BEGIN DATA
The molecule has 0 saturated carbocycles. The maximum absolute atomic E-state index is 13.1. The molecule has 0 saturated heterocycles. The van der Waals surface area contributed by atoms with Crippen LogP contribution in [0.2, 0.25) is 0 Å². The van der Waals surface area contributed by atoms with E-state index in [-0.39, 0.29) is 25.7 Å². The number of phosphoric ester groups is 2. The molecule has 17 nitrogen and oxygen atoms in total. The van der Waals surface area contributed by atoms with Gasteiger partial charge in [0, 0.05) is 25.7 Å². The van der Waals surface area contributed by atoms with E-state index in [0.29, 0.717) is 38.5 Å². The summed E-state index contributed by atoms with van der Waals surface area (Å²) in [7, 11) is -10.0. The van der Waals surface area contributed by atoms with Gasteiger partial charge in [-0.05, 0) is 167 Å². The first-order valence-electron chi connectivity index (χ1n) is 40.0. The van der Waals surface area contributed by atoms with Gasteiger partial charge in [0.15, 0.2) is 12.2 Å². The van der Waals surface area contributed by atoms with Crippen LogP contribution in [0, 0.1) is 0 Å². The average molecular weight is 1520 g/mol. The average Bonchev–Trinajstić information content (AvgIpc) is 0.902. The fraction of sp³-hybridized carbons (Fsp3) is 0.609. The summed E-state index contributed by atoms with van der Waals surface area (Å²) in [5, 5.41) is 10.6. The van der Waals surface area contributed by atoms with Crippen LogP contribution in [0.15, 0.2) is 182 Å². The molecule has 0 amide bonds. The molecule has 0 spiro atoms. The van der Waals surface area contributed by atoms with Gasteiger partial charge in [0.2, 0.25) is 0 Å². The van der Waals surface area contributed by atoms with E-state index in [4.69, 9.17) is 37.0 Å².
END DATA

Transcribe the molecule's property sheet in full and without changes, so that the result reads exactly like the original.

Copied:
The molecule has 0 saturated carbocycles. The maximum absolute atomic E-state index is 13.1. The molecule has 0 saturated heterocycles. The van der Waals surface area contributed by atoms with Crippen LogP contribution in [0.2, 0.25) is 0 Å². The van der Waals surface area contributed by atoms with E-state index in [-0.39, 0.29) is 25.7 Å². The number of phosphoric ester groups is 2. The molecule has 17 nitrogen and oxygen atoms in total. The van der Waals surface area contributed by atoms with Gasteiger partial charge in [0, 0.05) is 25.7 Å². The van der Waals surface area contributed by atoms with E-state index in [0.29, 0.717) is 38.5 Å². The summed E-state index contributed by atoms with van der Waals surface area (Å²) in [7, 11) is -10.0. The van der Waals surface area contributed by atoms with Gasteiger partial charge in [-0.05, 0) is 167 Å². The first-order valence-electron chi connectivity index (χ1n) is 40.0. The van der Waals surface area contributed by atoms with Gasteiger partial charge in [0.15, 0.2) is 12.2 Å². The van der Waals surface area contributed by atoms with Crippen LogP contribution in [0, 0.1) is 0 Å². The average molecular weight is 1520 g/mol. The average Bonchev–Trinajstić information content (AvgIpc) is 0.902. The fraction of sp³-hybridized carbons (Fsp3) is 0.609. The summed E-state index contributed by atoms with van der Waals surface area (Å²) in [5, 5.41) is 10.6. The van der Waals surface area contributed by atoms with Crippen LogP contribution in [0.15, 0.2) is 182 Å². The molecule has 0 amide bonds. The molecule has 0 spiro atoms. The van der Waals surface area contributed by atoms with Gasteiger partial charge in [0.2, 0.25) is 0 Å². The van der Waals surface area contributed by atoms with E-state index in [4.69, 9.17) is 37.0 Å².